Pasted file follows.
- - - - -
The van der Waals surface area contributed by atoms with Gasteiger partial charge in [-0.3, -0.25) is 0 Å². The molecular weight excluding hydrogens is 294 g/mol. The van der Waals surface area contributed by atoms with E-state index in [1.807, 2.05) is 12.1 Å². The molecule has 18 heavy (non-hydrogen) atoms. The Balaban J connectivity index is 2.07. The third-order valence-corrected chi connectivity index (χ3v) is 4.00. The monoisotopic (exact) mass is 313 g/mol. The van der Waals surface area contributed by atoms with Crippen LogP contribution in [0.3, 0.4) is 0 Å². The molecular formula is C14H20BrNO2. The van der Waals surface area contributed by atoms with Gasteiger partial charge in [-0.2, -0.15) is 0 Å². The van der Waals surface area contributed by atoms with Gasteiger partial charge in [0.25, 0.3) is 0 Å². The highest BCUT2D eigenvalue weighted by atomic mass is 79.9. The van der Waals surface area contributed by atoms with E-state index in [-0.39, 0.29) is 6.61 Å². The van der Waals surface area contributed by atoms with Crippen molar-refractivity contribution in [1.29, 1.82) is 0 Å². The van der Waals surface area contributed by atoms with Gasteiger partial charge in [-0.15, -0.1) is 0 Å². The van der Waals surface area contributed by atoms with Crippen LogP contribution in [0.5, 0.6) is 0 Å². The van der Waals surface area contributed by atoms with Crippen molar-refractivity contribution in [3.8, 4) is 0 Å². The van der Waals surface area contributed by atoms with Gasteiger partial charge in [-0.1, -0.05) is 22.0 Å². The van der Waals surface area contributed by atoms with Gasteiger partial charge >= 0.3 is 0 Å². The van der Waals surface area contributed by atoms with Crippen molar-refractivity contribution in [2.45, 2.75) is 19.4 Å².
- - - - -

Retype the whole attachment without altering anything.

The van der Waals surface area contributed by atoms with Gasteiger partial charge in [-0.3, -0.25) is 0 Å². The molecular weight excluding hydrogens is 294 g/mol. The van der Waals surface area contributed by atoms with E-state index in [1.807, 2.05) is 12.1 Å². The molecule has 18 heavy (non-hydrogen) atoms. The Balaban J connectivity index is 2.07. The third-order valence-corrected chi connectivity index (χ3v) is 4.00. The monoisotopic (exact) mass is 313 g/mol. The van der Waals surface area contributed by atoms with Crippen LogP contribution in [0.3, 0.4) is 0 Å². The molecular formula is C14H20BrNO2. The van der Waals surface area contributed by atoms with Gasteiger partial charge in [-0.2, -0.15) is 0 Å². The van der Waals surface area contributed by atoms with Gasteiger partial charge in [0.25, 0.3) is 0 Å². The highest BCUT2D eigenvalue weighted by atomic mass is 79.9. The van der Waals surface area contributed by atoms with E-state index in [-0.39, 0.29) is 6.61 Å². The van der Waals surface area contributed by atoms with Crippen molar-refractivity contribution in [1.29, 1.82) is 0 Å². The van der Waals surface area contributed by atoms with Gasteiger partial charge in [-0.15, -0.1) is 0 Å². The van der Waals surface area contributed by atoms with Crippen LogP contribution in [0.5, 0.6) is 0 Å². The van der Waals surface area contributed by atoms with Crippen molar-refractivity contribution in [3.8, 4) is 0 Å². The van der Waals surface area contributed by atoms with Gasteiger partial charge in [-0.1, -0.05) is 22.0 Å². The van der Waals surface area contributed by atoms with Gasteiger partial charge >= 0.3 is 0 Å². The van der Waals surface area contributed by atoms with Crippen molar-refractivity contribution in [2.45, 2.75) is 19.4 Å².